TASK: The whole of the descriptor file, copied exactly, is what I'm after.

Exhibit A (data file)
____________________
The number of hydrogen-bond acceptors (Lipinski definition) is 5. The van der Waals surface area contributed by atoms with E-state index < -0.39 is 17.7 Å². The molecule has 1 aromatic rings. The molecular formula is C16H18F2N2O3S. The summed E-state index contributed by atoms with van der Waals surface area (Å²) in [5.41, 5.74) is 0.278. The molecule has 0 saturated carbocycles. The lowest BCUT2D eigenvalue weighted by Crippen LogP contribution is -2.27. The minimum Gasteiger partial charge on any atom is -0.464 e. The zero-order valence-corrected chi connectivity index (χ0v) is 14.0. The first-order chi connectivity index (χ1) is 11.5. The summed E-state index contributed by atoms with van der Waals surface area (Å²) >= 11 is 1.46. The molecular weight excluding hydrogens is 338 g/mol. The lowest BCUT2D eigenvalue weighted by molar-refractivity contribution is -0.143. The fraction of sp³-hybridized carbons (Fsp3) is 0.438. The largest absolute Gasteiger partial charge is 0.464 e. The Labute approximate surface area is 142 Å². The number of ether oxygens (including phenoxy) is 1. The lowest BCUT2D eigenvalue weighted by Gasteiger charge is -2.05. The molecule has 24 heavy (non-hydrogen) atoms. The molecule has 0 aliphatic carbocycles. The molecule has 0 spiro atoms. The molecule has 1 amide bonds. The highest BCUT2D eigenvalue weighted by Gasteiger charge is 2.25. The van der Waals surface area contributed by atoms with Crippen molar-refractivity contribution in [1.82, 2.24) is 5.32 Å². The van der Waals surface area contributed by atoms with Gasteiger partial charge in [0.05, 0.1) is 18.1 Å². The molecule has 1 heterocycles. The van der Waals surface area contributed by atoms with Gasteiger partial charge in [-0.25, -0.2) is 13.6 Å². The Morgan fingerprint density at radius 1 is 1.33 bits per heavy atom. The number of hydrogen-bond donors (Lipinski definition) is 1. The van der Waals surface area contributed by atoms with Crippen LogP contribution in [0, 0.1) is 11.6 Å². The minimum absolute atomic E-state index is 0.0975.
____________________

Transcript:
The number of hydrogen-bond acceptors (Lipinski definition) is 5. The van der Waals surface area contributed by atoms with E-state index < -0.39 is 17.7 Å². The molecule has 1 aromatic rings. The molecular formula is C16H18F2N2O3S. The summed E-state index contributed by atoms with van der Waals surface area (Å²) in [5.41, 5.74) is 0.278. The molecule has 0 saturated carbocycles. The lowest BCUT2D eigenvalue weighted by Crippen LogP contribution is -2.27. The minimum Gasteiger partial charge on any atom is -0.464 e. The zero-order valence-corrected chi connectivity index (χ0v) is 14.0. The first-order chi connectivity index (χ1) is 11.5. The summed E-state index contributed by atoms with van der Waals surface area (Å²) >= 11 is 1.46. The molecular weight excluding hydrogens is 338 g/mol. The lowest BCUT2D eigenvalue weighted by molar-refractivity contribution is -0.143. The fraction of sp³-hybridized carbons (Fsp3) is 0.438. The largest absolute Gasteiger partial charge is 0.464 e. The Labute approximate surface area is 142 Å². The number of ether oxygens (including phenoxy) is 1. The lowest BCUT2D eigenvalue weighted by Gasteiger charge is -2.05. The molecule has 24 heavy (non-hydrogen) atoms. The molecule has 0 aliphatic carbocycles. The molecule has 0 spiro atoms. The molecule has 1 amide bonds. The highest BCUT2D eigenvalue weighted by Gasteiger charge is 2.25. The van der Waals surface area contributed by atoms with Crippen molar-refractivity contribution in [1.82, 2.24) is 5.32 Å². The van der Waals surface area contributed by atoms with Gasteiger partial charge in [0.05, 0.1) is 18.1 Å². The molecule has 1 heterocycles. The van der Waals surface area contributed by atoms with Gasteiger partial charge in [-0.25, -0.2) is 13.6 Å². The Morgan fingerprint density at radius 1 is 1.33 bits per heavy atom. The number of hydrogen-bond donors (Lipinski definition) is 1. The van der Waals surface area contributed by atoms with Crippen LogP contribution in [0, 0.1) is 11.6 Å². The minimum absolute atomic E-state index is 0.0975.